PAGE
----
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WHO WILL DO THE SCIENCE OF THE FUTURE?: A SYMPOSIUM ON CAREERS OF WOMEN IN SCIENCE Welcome Bruce Alberts, President National Academy of Sciences I would like to thank the Steering Committee and Marye Anne for organizing this symposium. This is the first time that we have ever had such an event at our annual meeting. The members of the Steering Committee, in addition to Marye Anne Fox were Margaret Burbidge, Mildred Cohn, Millie Dresselhaus, Maria New, Vera Rubin, and Karen Uhlenbeck. We also need to thank the co-chairs of our Committee on Women in Science and Engineering, Lilian Wu and Howard Georgi. I'm very appreciative of their continued efforts on this important issue. We all recognize that science is, and must be, an elitist enterprise. It needs our very best minds. Unfortunately, we turn many, probably most, of those potential scientists away from science at an early age. When we do so, we are shortchanging both science and our nation. To date, science has never really looked like America. It has always been carried out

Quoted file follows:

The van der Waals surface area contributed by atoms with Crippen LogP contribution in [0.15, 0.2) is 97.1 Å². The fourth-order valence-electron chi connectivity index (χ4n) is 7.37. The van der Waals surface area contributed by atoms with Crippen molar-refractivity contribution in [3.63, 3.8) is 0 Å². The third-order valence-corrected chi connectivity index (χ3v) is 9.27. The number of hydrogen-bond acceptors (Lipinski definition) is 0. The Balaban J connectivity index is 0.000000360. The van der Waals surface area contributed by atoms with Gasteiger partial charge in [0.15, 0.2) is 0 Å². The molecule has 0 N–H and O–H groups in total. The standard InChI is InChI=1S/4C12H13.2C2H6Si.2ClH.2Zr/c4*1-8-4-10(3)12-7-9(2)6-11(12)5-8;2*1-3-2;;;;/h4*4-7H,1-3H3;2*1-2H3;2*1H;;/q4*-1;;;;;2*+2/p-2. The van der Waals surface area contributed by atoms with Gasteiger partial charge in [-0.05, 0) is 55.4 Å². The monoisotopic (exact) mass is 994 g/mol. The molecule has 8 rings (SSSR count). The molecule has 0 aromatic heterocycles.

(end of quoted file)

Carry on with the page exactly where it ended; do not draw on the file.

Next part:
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WHO WILL DO THE SCIENCE OF THE FUTURE?: A SYMPOSIUM ON CAREERS OF WOMEN IN SCIENCE predominantly by white males. But included are immigrants from all over the world participating in science. Therefore, no matter where talent arises, our enterprise recognizes it without regard to the culture or the country of origin of the individual. Science is a merit-based enterprise. How do we bring more people into this enterprise? It is very important that we do so for many reasons. One often talks about the unfairness of not giving everybody a chance to contribute. But an even bigger issue in this country, as it becomes more and more diverse, is that a science establishment run primarily by white males runs the danger of alienating our nation and our people from science. In my field of biology, my university, the University of California, San Francisco (UCSF) has been competing with MIT for the very best graduate students in the nation. For at least 10 years now, over half of these graduate students have been women. In biology, women are doing very well as undergraduates and in graduate school. We need to understand what follows afterward. This is an important issue that could be scientifically studied. Our symposium today is designed to encourage discussion about the efforts that are being made by some of our very best scientists to bring more diversity to science at all levels, and you will hear about some important ideas. As you heard, the Academy has a committee that is being informed by this symposium today and will be empowered by it. In the process of working on this issue, we want to make science appear to everyone as what it truly is: a wonderful enterprise, a worldwide enterprise in which anyone with talent, ambition, and interest can participate. If we do that, science will have a much larger role, both in this nation and the world.
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